isn’t polished with graceful moves or formal manners or fine clothes and
weapons. His fighting is rough like the life he grew up in and he becomes a
sort of wise con man, navigating deals and earning money. It also seems a big
reason for him learning to fight was to protect the women of the brothel that
raised him, who were being beaten by their customers. In that respect, Arthur
is noble and chivalrous in one of the best ways possible because he values
women and does not appear to treat them as his inferiors at any point in the
way that this film is shot with the cutting back and forth is a signature thing
for Guy Ritchie and he’s used it in many of his films before. I think it works
really well in this film because Arthur is the same way. He’s very physical
sure, but he’s also an intelligent, fast talking guy and it’s almost as if the
way the movie is shot is representative of Arthur’s personality. His language
is notably different from that of Vortigen and the people in the castle. I
don’t see that as a clumsy mistake, but a careful detail included in order to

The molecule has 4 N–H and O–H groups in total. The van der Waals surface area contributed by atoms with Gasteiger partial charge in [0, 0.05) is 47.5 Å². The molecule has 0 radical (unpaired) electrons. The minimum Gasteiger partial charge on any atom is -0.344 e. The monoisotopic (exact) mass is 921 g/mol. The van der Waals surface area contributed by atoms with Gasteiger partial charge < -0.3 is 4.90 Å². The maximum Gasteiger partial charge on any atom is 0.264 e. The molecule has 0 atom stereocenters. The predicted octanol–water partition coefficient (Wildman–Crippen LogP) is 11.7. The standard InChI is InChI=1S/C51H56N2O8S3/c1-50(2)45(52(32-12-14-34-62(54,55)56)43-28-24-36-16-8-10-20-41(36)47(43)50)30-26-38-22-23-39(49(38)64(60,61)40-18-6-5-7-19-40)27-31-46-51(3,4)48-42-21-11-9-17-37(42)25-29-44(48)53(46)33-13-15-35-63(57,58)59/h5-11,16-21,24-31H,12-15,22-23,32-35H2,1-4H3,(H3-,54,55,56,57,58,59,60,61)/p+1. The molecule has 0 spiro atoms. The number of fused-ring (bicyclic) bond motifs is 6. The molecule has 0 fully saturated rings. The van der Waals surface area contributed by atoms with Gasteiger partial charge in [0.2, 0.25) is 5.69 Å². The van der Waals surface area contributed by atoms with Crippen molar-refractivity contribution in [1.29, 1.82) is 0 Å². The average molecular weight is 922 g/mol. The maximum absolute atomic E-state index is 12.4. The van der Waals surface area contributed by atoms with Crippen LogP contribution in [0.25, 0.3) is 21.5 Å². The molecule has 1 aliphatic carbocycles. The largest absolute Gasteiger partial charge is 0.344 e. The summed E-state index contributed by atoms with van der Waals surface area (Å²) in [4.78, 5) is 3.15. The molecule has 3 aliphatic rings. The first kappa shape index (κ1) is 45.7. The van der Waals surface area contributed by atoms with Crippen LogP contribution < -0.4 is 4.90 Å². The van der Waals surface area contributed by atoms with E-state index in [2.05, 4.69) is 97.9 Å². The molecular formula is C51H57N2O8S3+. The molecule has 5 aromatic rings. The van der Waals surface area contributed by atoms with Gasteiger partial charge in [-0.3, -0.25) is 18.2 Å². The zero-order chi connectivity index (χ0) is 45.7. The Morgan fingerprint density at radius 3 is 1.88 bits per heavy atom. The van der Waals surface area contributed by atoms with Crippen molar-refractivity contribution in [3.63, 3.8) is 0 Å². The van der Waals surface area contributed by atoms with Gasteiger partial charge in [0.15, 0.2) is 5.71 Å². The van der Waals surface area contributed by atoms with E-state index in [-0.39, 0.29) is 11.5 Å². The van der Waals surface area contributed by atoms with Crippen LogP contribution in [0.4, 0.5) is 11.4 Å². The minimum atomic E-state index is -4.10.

ensure the separation of classes and emphasize Arthur’s place as an outsider.
element that I really want to focus on is the music in this film because it
felt like a whole other brilliant character. The soundtrack was done by Daniel
Pemberton, whose other credits include: Steve
Jobs and The Man From U.N.C.L.E. I
think his music was a beautiful addition to the film and that it has tremendous
presence in scenes without dialogue. Particularly the scene where Arthur is
riding into the castle after he is bitten by the snake, Pemberton’s song The Devil and the Huntsman featuring
artist Sam Leeis playing and it
transported me so vividly into that world with all its magical realism and
brutality. A face moving in a tree and a giant snake could’ve easily become